The Phlebotomist at Hampstead Theatre review *****

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The Phlebotomist

Hampstead Theatre Downstairs, 2nd May 2018

The Phlebotomist is sold out for the rest of its runs. So you had better hope that it pitches up elsewhere, ideally with the current cast and creatives, for it really is an excellent play. There are three almighty talents on show here. Writer Ella Road in this her debut play, actor Jude Anouka who just keeps on getting better and better and director Sam Yates who proved his mettle with Glengarry Glen Ross recently, but here extracts the maximum amount of tension and drama out of what is already a smartly plotted story.

It is another one of these near future dystopian dramas, which playwrights are currently obsessed with. No real surprise there. Us liberal, luvvie types are never happier than when warning ourselves, (for we are the audience), about the impending disasters that beset us, ideally disasters precipitated by the very technologies which we benefit from most. Ella Road’s story starts with a slightly different, and I think more chilling and realistic premise, that blood samples will be used to provide a detailed genetic profile, an early prognosis of what medical conditions will impact you through your life and even your behavioural characteristics. You can avoid the test but this will impact your educational, employment, credit and relationship prospects and looks shifty. Of course taking the test, and finding out the details all wrapped up in a rating out of 10, will also impact those prospects.

Bea (Jade Anouka) is the phlebotomist, (no I didn’t know either), who administers the test. She, quite literally, bumps into Aaron, (a fine performance from Rory Fleck Byrne, a new name to me), who turns out to be a descendant of the poet Lord Tennyson. They fall in love (and look like they do such is the chemistry between them). Turns out they both have high scores. Char, Bea’s friend, (a spirited Cherrelle Skeete, also new to me), does not and she abandons her career to campaign against the system, after an attempt at deception. The only other character is David (Vincent Ebrahim) a softly spoken, sagacious porter at the hospital Bea works in.

I won’t elaborate. Suffice to say that Ella Road provides enough disclosures to keep the plot moving along but not too many to raise eyebrows. The world she conjures up cleverly eschews compulsion, there is no evil state organ here, implying benign, market driven compliance, (as with so many informational threats to our privacy). Avoidance and manipulation of the test results are, rightly, key elements of the plot. It all feels very real. It asks some big questions, even tackling the stain of eugenics, but never, ever, appears didactic. How much should we know about our genetic make-up? Should this ever be made public? How “perfect” do we want to be? Ms Road has an unmistakeable view but ensures all three main characters elicit our sympathy.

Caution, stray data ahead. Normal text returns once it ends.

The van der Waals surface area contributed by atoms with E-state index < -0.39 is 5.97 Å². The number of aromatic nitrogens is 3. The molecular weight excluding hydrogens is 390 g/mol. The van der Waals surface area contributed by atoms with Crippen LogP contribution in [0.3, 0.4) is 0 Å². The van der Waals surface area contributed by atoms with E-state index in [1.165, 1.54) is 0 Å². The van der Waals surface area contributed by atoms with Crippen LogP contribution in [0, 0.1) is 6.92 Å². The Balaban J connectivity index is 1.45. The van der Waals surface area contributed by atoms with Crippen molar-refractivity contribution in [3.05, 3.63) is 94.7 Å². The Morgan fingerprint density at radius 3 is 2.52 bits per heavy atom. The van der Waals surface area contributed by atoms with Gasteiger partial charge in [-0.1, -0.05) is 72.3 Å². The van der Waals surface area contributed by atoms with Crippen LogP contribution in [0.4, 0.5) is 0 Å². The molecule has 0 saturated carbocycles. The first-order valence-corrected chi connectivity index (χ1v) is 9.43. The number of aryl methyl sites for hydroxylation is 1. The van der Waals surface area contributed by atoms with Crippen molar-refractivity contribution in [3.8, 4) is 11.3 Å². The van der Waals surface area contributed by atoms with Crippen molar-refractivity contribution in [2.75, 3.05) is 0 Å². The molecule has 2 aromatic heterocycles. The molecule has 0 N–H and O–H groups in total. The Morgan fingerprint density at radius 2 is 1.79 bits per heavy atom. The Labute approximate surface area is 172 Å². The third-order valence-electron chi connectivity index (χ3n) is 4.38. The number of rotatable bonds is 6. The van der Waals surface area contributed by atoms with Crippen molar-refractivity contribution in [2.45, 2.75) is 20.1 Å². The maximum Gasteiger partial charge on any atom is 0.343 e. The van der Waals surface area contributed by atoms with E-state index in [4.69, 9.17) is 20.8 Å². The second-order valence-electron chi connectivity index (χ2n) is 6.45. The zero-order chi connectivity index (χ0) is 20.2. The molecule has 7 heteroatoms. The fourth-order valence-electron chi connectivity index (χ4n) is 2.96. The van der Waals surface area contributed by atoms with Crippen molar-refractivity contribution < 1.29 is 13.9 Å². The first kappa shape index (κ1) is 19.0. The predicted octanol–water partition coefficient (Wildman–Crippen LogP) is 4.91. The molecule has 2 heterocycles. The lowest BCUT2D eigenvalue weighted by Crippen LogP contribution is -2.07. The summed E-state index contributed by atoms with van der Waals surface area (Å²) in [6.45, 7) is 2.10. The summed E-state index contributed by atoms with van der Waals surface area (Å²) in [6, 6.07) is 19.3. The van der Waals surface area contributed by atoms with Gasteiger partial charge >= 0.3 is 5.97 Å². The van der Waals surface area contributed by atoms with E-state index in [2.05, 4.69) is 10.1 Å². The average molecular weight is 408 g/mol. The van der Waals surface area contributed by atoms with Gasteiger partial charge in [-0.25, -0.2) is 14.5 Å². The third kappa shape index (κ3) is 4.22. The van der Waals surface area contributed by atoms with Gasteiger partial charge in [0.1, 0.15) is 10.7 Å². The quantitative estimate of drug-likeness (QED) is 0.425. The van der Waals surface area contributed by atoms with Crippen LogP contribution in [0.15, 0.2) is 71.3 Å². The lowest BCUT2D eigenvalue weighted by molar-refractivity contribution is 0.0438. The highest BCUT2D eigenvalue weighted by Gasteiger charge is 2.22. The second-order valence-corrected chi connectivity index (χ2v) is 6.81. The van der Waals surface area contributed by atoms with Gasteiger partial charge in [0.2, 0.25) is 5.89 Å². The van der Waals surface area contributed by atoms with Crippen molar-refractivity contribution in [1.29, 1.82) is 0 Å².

The dialogue between those characters is believable, the monologues perfectly placed, there is humour and there is even a memorable tomato based metaphor (you’ll see). It is something that Charlie Brooker and the Black Mirror team would have been proud to come up with, but this is achieved without their giant budget, and, I think, has far more emotional clout. Rosanna Vize offers a simple, grey transverse set at the HT Downstairs, a few chairs and other props. Zoe Spurr’s lighting and Alex Twiselton’s sound are similarly economic but very effective. Costume changes are effected on-stage. The production is helped enormously by Duncan McLean’s snappy video work which offers social and political context so that the play, which at its heart, is a story about the relationships between Bea and Aaron, and Bea and Char, is never overwhelmed by its central conceit.

Jade Anouka was mesmerising in the Phyllida Lloyd Donmar Warehouse Shakespeare trilogy, as Ariel, as Mark Antony and as Hotspur. She was the only saving grace in the otherwise execrable Jamie Lloyd Faustus. You may have seen her in the recent ITV production of the Trauma, by Mike Bartlett. She was the daughter of Adrian Lester’s high-flying surgeon. When John Simm, who plays the embittered father of one of Mr Lester’s patients, invades the family home, her fear jumps through the screen into your living room. (How Mike Bartlett keeps getting away with these electrically charged finales verging on the melodramatic beats me, but he does).

Up close as here, she is bloody marvellous to watch. A completely natural performer. Not to decry her three colleagues but it is difficult to take your eyes off her. Sam Yates does seem to have a knack of ensuring that great stage actors, (and I am putting Ms Anouka in that category), are great on stage. Not as easy as it sounds. I offer the evidence of, especially, Christian Slater, but also Robert Glenister, Stanley Townsend and Don Warrington in Glengarry Glen Ross at the Playhouse (Glengarry Glen Ross at the Playhouse Theatre review ****), Emily Barber in The Globe Cymbeline, Jane Horrocks in East is East, his collaboration with Ruth Wilson. Why he hasn’t been offered a big gig at the National is a mystery to me.

 

 

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